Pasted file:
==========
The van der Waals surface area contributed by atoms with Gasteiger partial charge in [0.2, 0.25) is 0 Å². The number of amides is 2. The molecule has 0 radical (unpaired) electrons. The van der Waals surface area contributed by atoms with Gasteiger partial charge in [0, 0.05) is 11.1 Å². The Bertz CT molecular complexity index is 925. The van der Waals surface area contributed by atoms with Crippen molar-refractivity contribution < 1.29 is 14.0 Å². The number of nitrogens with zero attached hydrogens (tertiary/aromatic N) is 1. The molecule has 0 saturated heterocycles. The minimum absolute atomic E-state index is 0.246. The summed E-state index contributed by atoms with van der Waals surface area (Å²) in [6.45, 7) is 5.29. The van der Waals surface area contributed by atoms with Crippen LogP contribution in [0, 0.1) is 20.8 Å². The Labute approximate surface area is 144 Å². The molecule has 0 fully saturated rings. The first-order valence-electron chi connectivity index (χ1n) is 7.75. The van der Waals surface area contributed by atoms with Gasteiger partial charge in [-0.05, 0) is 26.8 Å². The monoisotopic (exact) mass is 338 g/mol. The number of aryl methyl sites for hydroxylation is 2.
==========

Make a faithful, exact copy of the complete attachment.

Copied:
The van der Waals surface area contributed by atoms with Gasteiger partial charge in [0.2, 0.25) is 0 Å². The number of amides is 2. The molecule has 0 radical (unpaired) electrons. The van der Waals surface area contributed by atoms with Gasteiger partial charge in [0, 0.05) is 11.1 Å². The Bertz CT molecular complexity index is 925. The van der Waals surface area contributed by atoms with Crippen molar-refractivity contribution < 1.29 is 14.0 Å². The number of nitrogens with zero attached hydrogens (tertiary/aromatic N) is 1. The molecule has 0 saturated heterocycles. The minimum absolute atomic E-state index is 0.246. The summed E-state index contributed by atoms with van der Waals surface area (Å²) in [6.45, 7) is 5.29. The van der Waals surface area contributed by atoms with Crippen LogP contribution in [0, 0.1) is 20.8 Å². The Labute approximate surface area is 144 Å². The molecule has 0 fully saturated rings. The first-order valence-electron chi connectivity index (χ1n) is 7.75. The van der Waals surface area contributed by atoms with Gasteiger partial charge in [-0.05, 0) is 26.8 Å². The monoisotopic (exact) mass is 338 g/mol. The number of aryl methyl sites for hydroxylation is 2.